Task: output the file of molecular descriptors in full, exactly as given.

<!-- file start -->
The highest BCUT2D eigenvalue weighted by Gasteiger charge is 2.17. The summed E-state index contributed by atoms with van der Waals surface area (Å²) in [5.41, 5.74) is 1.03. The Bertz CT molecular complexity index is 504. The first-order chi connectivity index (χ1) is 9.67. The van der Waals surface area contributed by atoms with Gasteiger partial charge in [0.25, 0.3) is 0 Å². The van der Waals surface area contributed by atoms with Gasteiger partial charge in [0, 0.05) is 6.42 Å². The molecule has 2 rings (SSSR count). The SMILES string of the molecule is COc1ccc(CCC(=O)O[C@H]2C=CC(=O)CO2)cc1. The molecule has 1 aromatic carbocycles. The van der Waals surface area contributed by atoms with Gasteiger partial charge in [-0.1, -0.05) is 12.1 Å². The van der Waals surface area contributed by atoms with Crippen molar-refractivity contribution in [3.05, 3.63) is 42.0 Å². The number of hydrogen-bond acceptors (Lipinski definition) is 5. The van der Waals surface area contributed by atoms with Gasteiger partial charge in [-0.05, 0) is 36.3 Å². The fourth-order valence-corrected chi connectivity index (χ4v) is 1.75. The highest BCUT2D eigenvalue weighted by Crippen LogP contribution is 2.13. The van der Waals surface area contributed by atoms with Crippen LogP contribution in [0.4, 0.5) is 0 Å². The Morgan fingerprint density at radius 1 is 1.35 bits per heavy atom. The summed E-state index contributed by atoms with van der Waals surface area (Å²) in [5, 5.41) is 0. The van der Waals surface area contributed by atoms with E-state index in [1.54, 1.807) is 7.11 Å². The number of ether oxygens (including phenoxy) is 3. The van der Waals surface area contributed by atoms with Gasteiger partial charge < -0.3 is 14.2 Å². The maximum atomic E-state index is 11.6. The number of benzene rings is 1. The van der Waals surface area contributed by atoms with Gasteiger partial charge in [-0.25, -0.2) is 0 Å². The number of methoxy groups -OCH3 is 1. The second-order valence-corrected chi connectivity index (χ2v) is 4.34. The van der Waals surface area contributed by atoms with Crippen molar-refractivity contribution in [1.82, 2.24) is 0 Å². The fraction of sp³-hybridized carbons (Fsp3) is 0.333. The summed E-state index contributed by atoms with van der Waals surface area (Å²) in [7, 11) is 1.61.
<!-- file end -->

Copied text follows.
The highest BCUT2D eigenvalue weighted by Gasteiger charge is 2.17. The summed E-state index contributed by atoms with van der Waals surface area (Å²) in [5.41, 5.74) is 1.03. The Bertz CT molecular complexity index is 504. The first-order chi connectivity index (χ1) is 9.67. The van der Waals surface area contributed by atoms with Gasteiger partial charge in [0.25, 0.3) is 0 Å². The van der Waals surface area contributed by atoms with Gasteiger partial charge in [0, 0.05) is 6.42 Å². The molecule has 2 rings (SSSR count). The SMILES string of the molecule is COc1ccc(CCC(=O)O[C@H]2C=CC(=O)CO2)cc1. The molecule has 1 aromatic carbocycles. The van der Waals surface area contributed by atoms with Gasteiger partial charge in [-0.1, -0.05) is 12.1 Å². The van der Waals surface area contributed by atoms with Crippen molar-refractivity contribution in [3.05, 3.63) is 42.0 Å². The number of hydrogen-bond acceptors (Lipinski definition) is 5. The van der Waals surface area contributed by atoms with Gasteiger partial charge in [-0.05, 0) is 36.3 Å². The fourth-order valence-corrected chi connectivity index (χ4v) is 1.75. The highest BCUT2D eigenvalue weighted by Crippen LogP contribution is 2.13. The van der Waals surface area contributed by atoms with Crippen LogP contribution in [0.4, 0.5) is 0 Å². The Morgan fingerprint density at radius 1 is 1.35 bits per heavy atom. The summed E-state index contributed by atoms with van der Waals surface area (Å²) in [5, 5.41) is 0. The van der Waals surface area contributed by atoms with E-state index in [1.54, 1.807) is 7.11 Å². The number of ether oxygens (including phenoxy) is 3. The van der Waals surface area contributed by atoms with Gasteiger partial charge < -0.3 is 14.2 Å². The maximum atomic E-state index is 11.6. The number of benzene rings is 1. The van der Waals surface area contributed by atoms with Gasteiger partial charge in [-0.25, -0.2) is 0 Å². The number of methoxy groups -OCH3 is 1. The second-order valence-corrected chi connectivity index (χ2v) is 4.34. The van der Waals surface area contributed by atoms with Crippen molar-refractivity contribution in [1.82, 2.24) is 0 Å². The fraction of sp³-hybridized carbons (Fsp3) is 0.333. The summed E-state index contributed by atoms with van der Waals surface area (Å²) in [7, 11) is 1.61.